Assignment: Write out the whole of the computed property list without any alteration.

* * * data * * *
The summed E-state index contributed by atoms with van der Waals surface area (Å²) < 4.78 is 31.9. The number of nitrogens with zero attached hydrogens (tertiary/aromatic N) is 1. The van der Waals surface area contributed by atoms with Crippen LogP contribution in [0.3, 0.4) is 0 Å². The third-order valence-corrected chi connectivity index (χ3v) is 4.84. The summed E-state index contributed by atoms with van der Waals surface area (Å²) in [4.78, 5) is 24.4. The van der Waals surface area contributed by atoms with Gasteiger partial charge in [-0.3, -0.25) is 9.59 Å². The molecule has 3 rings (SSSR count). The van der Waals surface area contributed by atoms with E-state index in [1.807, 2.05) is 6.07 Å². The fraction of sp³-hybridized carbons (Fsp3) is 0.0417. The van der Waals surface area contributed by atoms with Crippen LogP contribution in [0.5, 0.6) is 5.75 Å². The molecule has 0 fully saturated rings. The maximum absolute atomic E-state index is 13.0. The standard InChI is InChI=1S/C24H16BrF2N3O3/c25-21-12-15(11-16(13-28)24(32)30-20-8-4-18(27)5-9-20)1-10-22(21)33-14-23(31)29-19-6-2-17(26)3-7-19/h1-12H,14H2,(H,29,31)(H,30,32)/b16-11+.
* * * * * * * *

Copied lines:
The summed E-state index contributed by atoms with van der Waals surface area (Å²) < 4.78 is 31.9. The number of nitrogens with zero attached hydrogens (tertiary/aromatic N) is 1. The van der Waals surface area contributed by atoms with Crippen LogP contribution in [0.3, 0.4) is 0 Å². The third-order valence-corrected chi connectivity index (χ3v) is 4.84. The summed E-state index contributed by atoms with van der Waals surface area (Å²) in [4.78, 5) is 24.4. The van der Waals surface area contributed by atoms with Gasteiger partial charge in [-0.3, -0.25) is 9.59 Å². The molecule has 3 rings (SSSR count). The van der Waals surface area contributed by atoms with E-state index in [1.807, 2.05) is 6.07 Å². The fraction of sp³-hybridized carbons (Fsp3) is 0.0417. The van der Waals surface area contributed by atoms with Crippen LogP contribution in [0.5, 0.6) is 5.75 Å². The molecule has 0 fully saturated rings. The maximum absolute atomic E-state index is 13.0. The standard InChI is InChI=1S/C24H16BrF2N3O3/c25-21-12-15(11-16(13-28)24(32)30-20-8-4-18(27)5-9-20)1-10-22(21)33-14-23(31)29-19-6-2-17(26)3-7-19/h1-12H,14H2,(H,29,31)(H,30,32)/b16-11+.